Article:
BACKGROUND: Complex regional pain syndrome type 1 (CRPSt1) of the upper limb is a painful and debilitating condition, frequent after stroke, and interferes with the rehabilitative process and outcome. However, treatments used for CRPSt1 of the upper limb are limited. OBJECTIVE: . This randomized controlled study was conducted to compare the effectiveness on pain and upper limb function of mirror therapy on CRPSt1 of upper limb in patients with acute stroke. METHODS: . Of 208 patients with first episode of unilateral stroke admitted to the authors' rehabilitation center, 48 patients with CRPSt1 of the affected upper limb were enrolled in a randomized controlled study, with a 6-month follow-up, and assigned to either a mirror therapy group or placebo control group. The primary end points were a reduction in the visual analogue scale score of pain at rest, on movement, and brush-induced tactile allodynia. The secondary end points were improvement in motor function as assessed by the Wolf Motor Function Test and Motor Activity Log. RESULTS: . The mean scores of both the primary and secondary end points significantly improved in the mirror group (P < .001). No statistically significant improvement was observed in any of the control group values (P > .001). Moreover, statistically significant differences after treatment (P < .001) and at the 6-month follow-up were found between the 2 groups. CONCLUSIONS: . The results indicate that mirror therapy effectively reduces pain and enhances upper limb motor function in stroke patients with upper limb CRPSt1.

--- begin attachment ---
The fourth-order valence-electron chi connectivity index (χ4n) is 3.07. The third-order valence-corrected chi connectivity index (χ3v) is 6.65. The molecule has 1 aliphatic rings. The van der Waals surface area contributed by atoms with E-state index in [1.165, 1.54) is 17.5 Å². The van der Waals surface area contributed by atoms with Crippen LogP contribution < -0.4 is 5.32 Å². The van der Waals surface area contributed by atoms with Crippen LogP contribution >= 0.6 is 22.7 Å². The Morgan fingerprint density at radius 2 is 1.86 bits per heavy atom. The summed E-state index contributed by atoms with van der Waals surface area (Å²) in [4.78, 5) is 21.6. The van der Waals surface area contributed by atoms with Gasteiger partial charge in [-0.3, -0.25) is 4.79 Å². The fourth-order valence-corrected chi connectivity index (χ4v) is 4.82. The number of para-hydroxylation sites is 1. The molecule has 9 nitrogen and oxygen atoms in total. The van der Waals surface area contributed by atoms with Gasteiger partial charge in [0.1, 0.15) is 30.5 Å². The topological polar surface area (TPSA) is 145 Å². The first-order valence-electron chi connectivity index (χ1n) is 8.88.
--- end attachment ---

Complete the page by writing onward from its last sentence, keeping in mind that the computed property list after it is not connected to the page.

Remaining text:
Mirror therapy in complex regional pain syndrome type 1 of the upper limb in stroke patients.

CACCHIO, ANGELO;
2009

Abstract

BACKGROUND: Complex regional pain syndrome type 1 (CRPSt1) of the upper limb is a painful and debilitating condition, frequent after stroke, and interferes with the rehabilitative process and outcome. However, treatments used for CRPSt1 of the upper limb are limited. OBJECTIVE: . This randomized controlled study was conducted to compare the effectiveness on pain and upper limb function of mirror therapy on CRPSt1 of upper limb in patients with acute stroke. METHODS: . Of 208 patients with first episode of unilateral stroke admitted to the authors' rehabilitation center, 48 patients with CRPSt1 of the affected upper limb were enrolled in a randomized controlled study, with a 6-month follow-up, and assigned to either a mirror therapy group or placebo control group. The primary end points were a reduction in the visual analogue scale score of pain at rest, on movement, and brush-induced tactile allodynia. The secondary end points were improvement in motor function as assessed by the Wolf Motor Function Test and Motor Activity Log. RESULTS: . The mean scores of both the primary and secondary end points significantly improved in the mirror group (P < .001). No statistically significant improvement was observed in any of the control group values (P > .001). Moreover, statistically significant differences after treatment (P < .001) and at the 6-month follow-up were found between the 2 groups. CONCLUSIONS: . The results indicate that mirror therapy effectively reduces pain and enhances upper limb motor function in stroke patients with upper limb CRPSt1.
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Utilizza questo identificativo per citare o creare un link a questo documento: http://hdl.handle.net/11697/10437
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